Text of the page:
As everyone knows, today's the day that the 44th US President, Barack Obama, will be inaugurated and will take office with more hopes and expectations riding on his shoulders than is, I think, altogether reasonable.
In his Presidential acceptance speech - a tour de force of oratory that was all the more powerful for having followed the ineptitudes of the last incumbent of the White House - Obama said: "Tonight, because of what we did on this day, in this election, at this moment, change has come to America..."
It was, of course, what America - and the world - wanted to hear; and, inevitably, it will be tempting to remember that quote divorced from the caveat that immediately followed: "The road ahead will be long, our climb will be steep. We may not get there in one year, or even in one term - but America, I have never been more hopeful than I am tonight that we will get there."
Wherever "there" is (if, indeed, it is anywhere), one cannot cavil with the sentiment - merely trust that it will be a good long time before disappointment and disillusionment set in; long enough, perhaps, for the beginnings of that promised change...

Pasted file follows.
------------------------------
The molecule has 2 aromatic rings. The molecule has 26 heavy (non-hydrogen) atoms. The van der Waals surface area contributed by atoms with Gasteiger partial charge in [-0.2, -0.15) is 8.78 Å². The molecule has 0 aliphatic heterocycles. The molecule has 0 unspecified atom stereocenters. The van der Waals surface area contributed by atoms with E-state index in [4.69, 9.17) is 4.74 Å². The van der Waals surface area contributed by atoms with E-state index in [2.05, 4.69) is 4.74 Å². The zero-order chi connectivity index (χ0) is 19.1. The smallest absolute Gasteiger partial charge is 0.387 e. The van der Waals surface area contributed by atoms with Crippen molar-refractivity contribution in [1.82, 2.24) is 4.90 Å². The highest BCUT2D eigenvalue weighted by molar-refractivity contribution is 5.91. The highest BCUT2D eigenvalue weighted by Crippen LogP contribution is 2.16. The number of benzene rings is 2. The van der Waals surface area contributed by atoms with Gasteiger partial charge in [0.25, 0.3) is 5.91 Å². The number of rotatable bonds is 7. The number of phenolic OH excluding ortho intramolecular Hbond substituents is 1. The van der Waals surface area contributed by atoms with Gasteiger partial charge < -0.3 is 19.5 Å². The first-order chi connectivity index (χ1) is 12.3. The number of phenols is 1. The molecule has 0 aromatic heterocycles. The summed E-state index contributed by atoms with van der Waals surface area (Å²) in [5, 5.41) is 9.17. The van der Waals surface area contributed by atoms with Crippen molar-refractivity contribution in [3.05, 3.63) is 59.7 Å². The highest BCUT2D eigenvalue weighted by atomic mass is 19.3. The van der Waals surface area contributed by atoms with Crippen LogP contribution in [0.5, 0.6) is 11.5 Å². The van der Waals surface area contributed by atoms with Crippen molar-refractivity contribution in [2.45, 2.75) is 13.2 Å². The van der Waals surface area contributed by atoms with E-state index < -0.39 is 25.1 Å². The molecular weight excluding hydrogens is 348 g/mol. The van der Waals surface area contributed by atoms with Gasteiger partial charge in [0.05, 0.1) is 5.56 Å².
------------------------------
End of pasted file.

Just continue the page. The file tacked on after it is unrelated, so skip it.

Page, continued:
Meanwhile, as everyone will be focusing on Washington, I'll be in New York, filming an interview for the 'extras' on the forthcoming BluRay DVD of Walt Disney's first full length feature film, Snow White and the Seven Dwarfs.
Released in 1937, it was a film that emerged from a depression era even more desperate and devastating than the one that now besets America and the world...
On the wall above my desk, as I write, is a Snow White clock, the face of which is inscribed by the late Adriana Caselotti who was the voice of Disney's heroine.
Miss Caselotti gave me this unique souvenir, twenty years ago, on one of several visits to her Hollywood home which, I am happy to inform you, had a wishing well in the front yard!
"I wish you," she wrote, "a continued beautiful and successful life."
Which seems like something we all ought to be wishing one another on this day of hopes and dreams...
Images: Caricature of Barack Obama by Bob Staake.